Jim Williams has been watching birds and writing about their antics since before "Gilligan's Island" went into reruns. Join him for his unique insights, his everyday adventures and an open conversation about the birds in your back yard and beyond.
We often see cormorants perched low above or near water with their wings spread. The common belief, endorsed many times in birding books and publications, is that cormorants have no oil gland.
All birds have an oil gland at the base of their tail, the uropygial gland. Using their bills, birds take oil and spread it over their feathers as maintenance. The oil has a waterproofing quality. If cormorants had no oil gland, they certainly would need to dry out. Soaking wet is not conducive to flight.
In a new and wonderful book, “Rare Encounters with Ordinary Birds,” author Lyanda Lynn Haupt discusses this erroneous view of cormorant biology, among many other delightfully interesting subjects.
This is not a biology book. This is not a facts-only book to supplement your field guides. This is a special collection of very well written stories and observations about the fascinating behaviors common birds offer if only we stop and watch.
Haupt watched cormorants, then did some research. She tells us that cormorants indeed have an oil gland. How could a diving bird, similar in behavior to loons and grebes and some duck species, evolve with such an obvious missing part?
Well, they didn’t. The gland is there, but cormorant feathers have evolved to be wettable.
Feathers lock together with edges of barbules and hooklets that zip up, providing protection from the elements. Cormorants’ feathers zip less tightly, allowing some water to enter. This gives the bird more weight, diminishing buoyancy, easing the effort of diving. For the same reason cormorant bones are more dense than bones of other birds.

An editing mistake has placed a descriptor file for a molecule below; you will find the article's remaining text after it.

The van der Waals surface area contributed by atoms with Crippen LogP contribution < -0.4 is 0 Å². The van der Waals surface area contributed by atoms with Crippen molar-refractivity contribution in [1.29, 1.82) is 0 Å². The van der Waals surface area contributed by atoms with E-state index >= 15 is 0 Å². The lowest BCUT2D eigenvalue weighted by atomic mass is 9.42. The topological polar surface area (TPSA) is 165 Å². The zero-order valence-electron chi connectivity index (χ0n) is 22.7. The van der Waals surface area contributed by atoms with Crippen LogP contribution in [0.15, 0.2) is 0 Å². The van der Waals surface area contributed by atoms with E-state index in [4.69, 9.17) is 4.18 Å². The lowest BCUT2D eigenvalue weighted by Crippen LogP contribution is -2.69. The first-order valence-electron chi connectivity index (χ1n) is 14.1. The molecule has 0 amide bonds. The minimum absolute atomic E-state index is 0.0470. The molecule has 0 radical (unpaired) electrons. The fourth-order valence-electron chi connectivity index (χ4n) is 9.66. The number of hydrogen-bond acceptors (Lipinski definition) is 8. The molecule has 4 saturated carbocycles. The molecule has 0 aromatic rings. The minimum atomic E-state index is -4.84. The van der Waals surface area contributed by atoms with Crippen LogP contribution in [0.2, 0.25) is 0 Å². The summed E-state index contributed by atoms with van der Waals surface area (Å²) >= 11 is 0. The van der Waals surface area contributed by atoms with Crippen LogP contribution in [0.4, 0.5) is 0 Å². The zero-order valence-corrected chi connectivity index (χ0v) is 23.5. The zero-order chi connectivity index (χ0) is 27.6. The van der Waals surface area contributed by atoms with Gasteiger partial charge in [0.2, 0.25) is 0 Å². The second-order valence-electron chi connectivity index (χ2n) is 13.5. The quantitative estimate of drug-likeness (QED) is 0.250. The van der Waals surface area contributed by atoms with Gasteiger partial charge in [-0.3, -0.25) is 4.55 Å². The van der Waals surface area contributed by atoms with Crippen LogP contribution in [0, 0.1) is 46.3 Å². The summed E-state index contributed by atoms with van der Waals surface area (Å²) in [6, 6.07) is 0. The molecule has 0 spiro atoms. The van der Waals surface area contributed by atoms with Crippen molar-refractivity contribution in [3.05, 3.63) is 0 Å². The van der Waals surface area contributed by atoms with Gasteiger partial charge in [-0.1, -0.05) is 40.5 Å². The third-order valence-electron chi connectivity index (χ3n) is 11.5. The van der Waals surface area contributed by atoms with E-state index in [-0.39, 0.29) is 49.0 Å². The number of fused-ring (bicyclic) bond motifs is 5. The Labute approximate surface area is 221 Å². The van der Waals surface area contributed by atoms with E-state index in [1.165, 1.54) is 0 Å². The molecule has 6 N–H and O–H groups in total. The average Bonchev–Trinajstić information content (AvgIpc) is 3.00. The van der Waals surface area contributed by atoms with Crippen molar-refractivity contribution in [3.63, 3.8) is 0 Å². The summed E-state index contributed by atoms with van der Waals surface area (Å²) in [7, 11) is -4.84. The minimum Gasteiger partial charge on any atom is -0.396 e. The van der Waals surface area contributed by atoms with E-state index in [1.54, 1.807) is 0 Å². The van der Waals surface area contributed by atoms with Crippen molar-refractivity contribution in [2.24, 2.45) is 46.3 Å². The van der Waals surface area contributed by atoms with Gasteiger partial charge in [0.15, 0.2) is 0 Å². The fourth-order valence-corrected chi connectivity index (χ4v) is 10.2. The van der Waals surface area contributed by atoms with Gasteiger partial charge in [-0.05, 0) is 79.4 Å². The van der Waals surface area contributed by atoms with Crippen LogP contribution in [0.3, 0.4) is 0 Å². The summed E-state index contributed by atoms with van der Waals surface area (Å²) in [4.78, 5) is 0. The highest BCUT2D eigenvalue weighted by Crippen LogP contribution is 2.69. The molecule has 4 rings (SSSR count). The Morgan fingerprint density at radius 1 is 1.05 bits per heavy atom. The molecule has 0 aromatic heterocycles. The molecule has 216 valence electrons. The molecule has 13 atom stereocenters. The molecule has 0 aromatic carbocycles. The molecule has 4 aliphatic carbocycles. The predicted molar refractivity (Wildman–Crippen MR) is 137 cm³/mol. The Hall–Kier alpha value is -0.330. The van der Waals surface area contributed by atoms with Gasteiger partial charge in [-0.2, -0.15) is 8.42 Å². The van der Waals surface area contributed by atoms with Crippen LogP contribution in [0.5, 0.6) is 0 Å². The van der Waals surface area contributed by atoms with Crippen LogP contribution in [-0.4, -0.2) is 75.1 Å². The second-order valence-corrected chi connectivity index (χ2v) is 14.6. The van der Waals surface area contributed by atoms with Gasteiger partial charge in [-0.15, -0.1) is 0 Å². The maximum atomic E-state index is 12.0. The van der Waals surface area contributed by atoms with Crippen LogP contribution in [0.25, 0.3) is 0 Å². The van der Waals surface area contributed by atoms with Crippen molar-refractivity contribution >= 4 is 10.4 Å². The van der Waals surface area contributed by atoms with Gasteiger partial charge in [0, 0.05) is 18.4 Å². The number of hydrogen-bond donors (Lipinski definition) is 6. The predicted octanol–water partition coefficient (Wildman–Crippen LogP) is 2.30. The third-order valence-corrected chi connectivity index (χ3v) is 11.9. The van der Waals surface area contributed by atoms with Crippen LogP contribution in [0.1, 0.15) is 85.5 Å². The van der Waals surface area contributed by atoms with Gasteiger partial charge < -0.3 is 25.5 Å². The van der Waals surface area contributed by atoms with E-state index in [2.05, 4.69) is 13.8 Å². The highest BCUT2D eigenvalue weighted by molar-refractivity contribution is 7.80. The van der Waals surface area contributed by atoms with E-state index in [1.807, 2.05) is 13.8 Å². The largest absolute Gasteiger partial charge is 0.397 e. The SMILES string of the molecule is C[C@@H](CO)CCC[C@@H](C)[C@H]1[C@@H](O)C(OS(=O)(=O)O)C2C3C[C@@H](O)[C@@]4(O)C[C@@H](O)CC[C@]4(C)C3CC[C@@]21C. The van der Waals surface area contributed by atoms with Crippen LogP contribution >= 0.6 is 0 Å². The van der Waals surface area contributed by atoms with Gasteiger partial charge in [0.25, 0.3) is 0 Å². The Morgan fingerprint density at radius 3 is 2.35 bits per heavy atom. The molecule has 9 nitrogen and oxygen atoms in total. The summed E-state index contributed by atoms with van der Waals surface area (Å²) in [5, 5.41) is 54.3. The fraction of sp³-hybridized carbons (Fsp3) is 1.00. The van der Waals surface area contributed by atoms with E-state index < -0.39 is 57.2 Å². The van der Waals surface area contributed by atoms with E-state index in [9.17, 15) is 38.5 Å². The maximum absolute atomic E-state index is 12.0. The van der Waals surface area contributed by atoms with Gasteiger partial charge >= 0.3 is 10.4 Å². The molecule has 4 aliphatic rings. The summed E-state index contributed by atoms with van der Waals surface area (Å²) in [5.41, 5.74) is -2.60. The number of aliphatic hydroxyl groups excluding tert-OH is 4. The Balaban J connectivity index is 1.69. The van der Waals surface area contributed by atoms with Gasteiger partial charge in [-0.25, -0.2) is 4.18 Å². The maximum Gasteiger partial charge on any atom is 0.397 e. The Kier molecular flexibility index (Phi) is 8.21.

The cormorant common to Minnesota, our much-aligned Double-crested Cormorant, does indeed spread it wings to dry. In the Pacific Northwest, were Haupt lives, Pelagic Cormorants do the wing-spread thing now and then, while Brandt’s Cormorant does it rarely.
Haupt’s book is driven by curiosity and an understanding that simply taking the time to look, even at or particularly at common birds, is a rewarding way to bird. There is more to it than meets the eye if you make the effort to look closely.
Other chapters in her book visit listing, Varied Thrushes, woodpeckers pounding on your house, making two bird species (or more!) from one, grouse, swifts, Winter Wren, sparrows, crows, and migration. She writes with grace, catching in these stories the same flashes of iridescence that sometimes burst from feathers.
I found this book at the Hennepin County Library. Published several years ago by Sasquastch Books in Seattle in soft-cover book with 191 pages the book is available from Amazon (as of Oct. 12) for $10.36. It is one of the best birding books I’ve read in a long time. It will make birding more interesting for you or a friend.
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